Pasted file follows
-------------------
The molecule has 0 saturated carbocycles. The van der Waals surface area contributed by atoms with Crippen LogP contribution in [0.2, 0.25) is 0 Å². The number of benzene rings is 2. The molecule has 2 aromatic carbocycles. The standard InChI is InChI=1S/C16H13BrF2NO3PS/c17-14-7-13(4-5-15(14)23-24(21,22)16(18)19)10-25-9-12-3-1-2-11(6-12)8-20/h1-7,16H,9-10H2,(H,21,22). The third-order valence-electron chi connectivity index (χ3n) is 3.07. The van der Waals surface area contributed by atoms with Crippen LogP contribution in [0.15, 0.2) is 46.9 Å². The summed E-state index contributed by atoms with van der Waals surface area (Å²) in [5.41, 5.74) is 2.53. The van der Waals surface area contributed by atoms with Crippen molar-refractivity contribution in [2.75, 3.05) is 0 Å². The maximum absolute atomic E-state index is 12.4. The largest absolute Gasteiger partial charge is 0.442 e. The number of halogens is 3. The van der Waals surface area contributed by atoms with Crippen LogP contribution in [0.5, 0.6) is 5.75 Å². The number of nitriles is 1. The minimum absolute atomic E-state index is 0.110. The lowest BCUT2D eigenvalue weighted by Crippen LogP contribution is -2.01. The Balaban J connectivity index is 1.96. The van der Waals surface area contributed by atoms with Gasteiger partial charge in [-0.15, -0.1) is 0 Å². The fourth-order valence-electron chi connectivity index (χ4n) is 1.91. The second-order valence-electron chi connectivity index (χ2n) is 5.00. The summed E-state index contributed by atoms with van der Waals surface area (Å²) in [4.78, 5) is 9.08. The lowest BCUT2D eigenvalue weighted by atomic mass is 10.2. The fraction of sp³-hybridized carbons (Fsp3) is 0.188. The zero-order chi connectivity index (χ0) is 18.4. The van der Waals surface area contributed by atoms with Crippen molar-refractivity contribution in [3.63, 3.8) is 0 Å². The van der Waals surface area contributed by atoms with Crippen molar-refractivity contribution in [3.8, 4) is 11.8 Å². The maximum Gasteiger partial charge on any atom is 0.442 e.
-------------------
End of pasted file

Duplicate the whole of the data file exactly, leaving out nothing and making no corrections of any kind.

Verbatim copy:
The molecule has 0 saturated carbocycles. The van der Waals surface area contributed by atoms with Crippen LogP contribution in [0.2, 0.25) is 0 Å². The number of benzene rings is 2. The molecule has 2 aromatic carbocycles. The standard InChI is InChI=1S/C16H13BrF2NO3PS/c17-14-7-13(4-5-15(14)23-24(21,22)16(18)19)10-25-9-12-3-1-2-11(6-12)8-20/h1-7,16H,9-10H2,(H,21,22). The third-order valence-electron chi connectivity index (χ3n) is 3.07. The van der Waals surface area contributed by atoms with Crippen LogP contribution in [0.15, 0.2) is 46.9 Å². The summed E-state index contributed by atoms with van der Waals surface area (Å²) in [5.41, 5.74) is 2.53. The van der Waals surface area contributed by atoms with Crippen molar-refractivity contribution in [2.75, 3.05) is 0 Å². The maximum absolute atomic E-state index is 12.4. The largest absolute Gasteiger partial charge is 0.442 e. The number of halogens is 3. The van der Waals surface area contributed by atoms with Crippen LogP contribution in [0.5, 0.6) is 5.75 Å². The number of nitriles is 1. The minimum absolute atomic E-state index is 0.110. The lowest BCUT2D eigenvalue weighted by Crippen LogP contribution is -2.01. The Balaban J connectivity index is 1.96. The van der Waals surface area contributed by atoms with Gasteiger partial charge in [-0.15, -0.1) is 0 Å². The fourth-order valence-electron chi connectivity index (χ4n) is 1.91. The second-order valence-electron chi connectivity index (χ2n) is 5.00. The summed E-state index contributed by atoms with van der Waals surface area (Å²) in [4.78, 5) is 9.08. The lowest BCUT2D eigenvalue weighted by atomic mass is 10.2. The fraction of sp³-hybridized carbons (Fsp3) is 0.188. The zero-order chi connectivity index (χ0) is 18.4. The van der Waals surface area contributed by atoms with Crippen molar-refractivity contribution in [3.63, 3.8) is 0 Å². The van der Waals surface area contributed by atoms with Crippen molar-refractivity contribution in [3.8, 4) is 11.8 Å². The maximum Gasteiger partial charge on any atom is 0.442 e.